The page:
This fall, the present and future health of American business will be turned into a presidential campaign issue.

In early November, Democratic members of a House banking subcommittee will propose a package of controversial strategies to prevent what they see as a continuing erosion of the nation's industrial strength. The subcommittee chairman, Rep. John J. LaFalce (D-N.Y.) hopes it will be the blueprint for congressional action next year.

An industrial policy task force of Senate Democrats, headed by Sen. Edward M. Kennedy (D-Mass.), will bring out by early November a broad outline of new industrial policies, intended to become a key plank of the party's economic platform in the 1984 campaign.

If the plans bear fruit, the result would be the biggest change in the relationship between business and government since the end of the New Deal in the 1930s and the wartime industrial controls that followed.

But the Democrats must overcome the charge that they are brewing the "voodoo economics" of the 1984 campaign. A solid core of economic professionals, including presidential advisers in Democratic and Republican administrations, are challenging the basic premises of the industrial policy movement.

And there is a debate within Democratic ranks over whether Congress can afford to spend significant amounts of money on new industrial policies with huge federal budget deficits hanging over its head.

"Any new program that involves money is going to be affected by our budgetary constraints," LaFalce said. What the federal government should spend, and how it should spend it, are the most important issues remaining to be settled as LaFalce and the Democrats on his House Banking subcommittee on economic stabilization push toward the end of a summer-long series of hearings on industrial strategies.

LaFalce, whose district in western New York connects Rochester's high-tech Eastman Kodak Co. with Buffalo's battered steel and chemical industries, says he expects the subcommittee to produce "a series of bills--a menu from which we can choose" in 1984.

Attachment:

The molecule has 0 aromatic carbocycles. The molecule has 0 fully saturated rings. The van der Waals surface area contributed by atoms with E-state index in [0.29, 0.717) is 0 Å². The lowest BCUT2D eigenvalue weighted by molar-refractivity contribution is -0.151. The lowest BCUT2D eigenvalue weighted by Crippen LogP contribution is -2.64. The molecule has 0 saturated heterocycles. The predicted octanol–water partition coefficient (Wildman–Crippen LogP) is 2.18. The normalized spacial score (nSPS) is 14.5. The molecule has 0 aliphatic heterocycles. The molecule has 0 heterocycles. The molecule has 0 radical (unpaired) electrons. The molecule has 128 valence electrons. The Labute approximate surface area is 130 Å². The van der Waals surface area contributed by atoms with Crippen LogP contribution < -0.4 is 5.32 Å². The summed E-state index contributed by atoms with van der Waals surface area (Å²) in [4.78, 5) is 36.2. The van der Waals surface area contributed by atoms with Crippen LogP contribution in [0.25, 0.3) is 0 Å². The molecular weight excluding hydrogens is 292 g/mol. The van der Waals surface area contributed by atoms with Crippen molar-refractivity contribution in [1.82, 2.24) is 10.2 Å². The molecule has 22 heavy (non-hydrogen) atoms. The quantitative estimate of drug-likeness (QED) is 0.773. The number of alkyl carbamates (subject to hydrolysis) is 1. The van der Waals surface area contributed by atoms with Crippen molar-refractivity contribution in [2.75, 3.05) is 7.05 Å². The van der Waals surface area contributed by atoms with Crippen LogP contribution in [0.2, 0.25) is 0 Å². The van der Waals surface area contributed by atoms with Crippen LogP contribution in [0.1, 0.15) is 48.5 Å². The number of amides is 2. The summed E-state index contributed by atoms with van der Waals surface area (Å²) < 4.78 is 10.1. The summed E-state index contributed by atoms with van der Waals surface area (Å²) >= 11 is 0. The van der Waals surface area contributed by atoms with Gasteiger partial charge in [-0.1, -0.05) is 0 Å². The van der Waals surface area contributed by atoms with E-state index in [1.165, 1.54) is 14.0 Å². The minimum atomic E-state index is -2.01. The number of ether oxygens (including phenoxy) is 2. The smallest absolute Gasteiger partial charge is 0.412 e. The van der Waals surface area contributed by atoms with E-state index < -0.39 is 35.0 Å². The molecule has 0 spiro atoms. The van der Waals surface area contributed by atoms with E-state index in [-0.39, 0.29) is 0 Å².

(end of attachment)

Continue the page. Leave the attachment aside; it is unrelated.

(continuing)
This menu is likely to include:

* An Economic Cooperation Council composed of leaders from business, labor and the private sector, which would try to influence American companies to change their ways to become more competitive against foreign rivals. The council might insist on specific investments by troubled companies, coupled with concessions on wages by employes, for instance.

* A federal financing institution that could make loans or guarantee private loans to companies that are working with the council, including those in depressed basic industries like steel, that need to modernize plants, and new ventures that need long-term "patient" loans, perhaps at subsidized rates, while developing experimental technologies.

* A new civilian federal research agency, patterned after the Defense Advanced Research Projects Agency, to concentrate research on technologies on which the next generation of computers, electronics, building materials, drugs and other high-priority products will depend.

* A connection between trade policy and industrial planning, to require that companies receiving protection against imports use that relief to modernize and improve their productivity. This feature is attracting growing support among some House and Senate Democrats who have cooled off on organized labor's appeal for tough new import restrictions and are looking for some other response, congressional sources say.

* Plans to cushion the shock of plant closings on workers and communities, perhaps with financial incentives for companies that give advance notice and help with training and relocation of displaced workers.

* Renewal of the president's standby authority to impose credit controls that would give some sectors of the economy a preference in borrowing, or restrict credit sought for "lower priority" uses.

LaFalce contends that it is not necessary to invest substantial new amounts of federal spending or create large new tax expenditures for an industrial policy if Congress is able to redirect current federal credit programs. "I don't know that we need additional money as much as we do a restructuring of the money we spend," he said.

The outlook in the House is complicated by the competition LaFalce faces for leadership on this issue with other Democrats, including Reps. Richard A. Gephardt (D-Mo.), Timothy E. Wirth (D-Colo.), Richard Ottinger (D-N.Y.), and Doug Walgren (D-Pa.,), all of whom have their own initiatives. Nor is it clear what role the House leadership will play on the issue.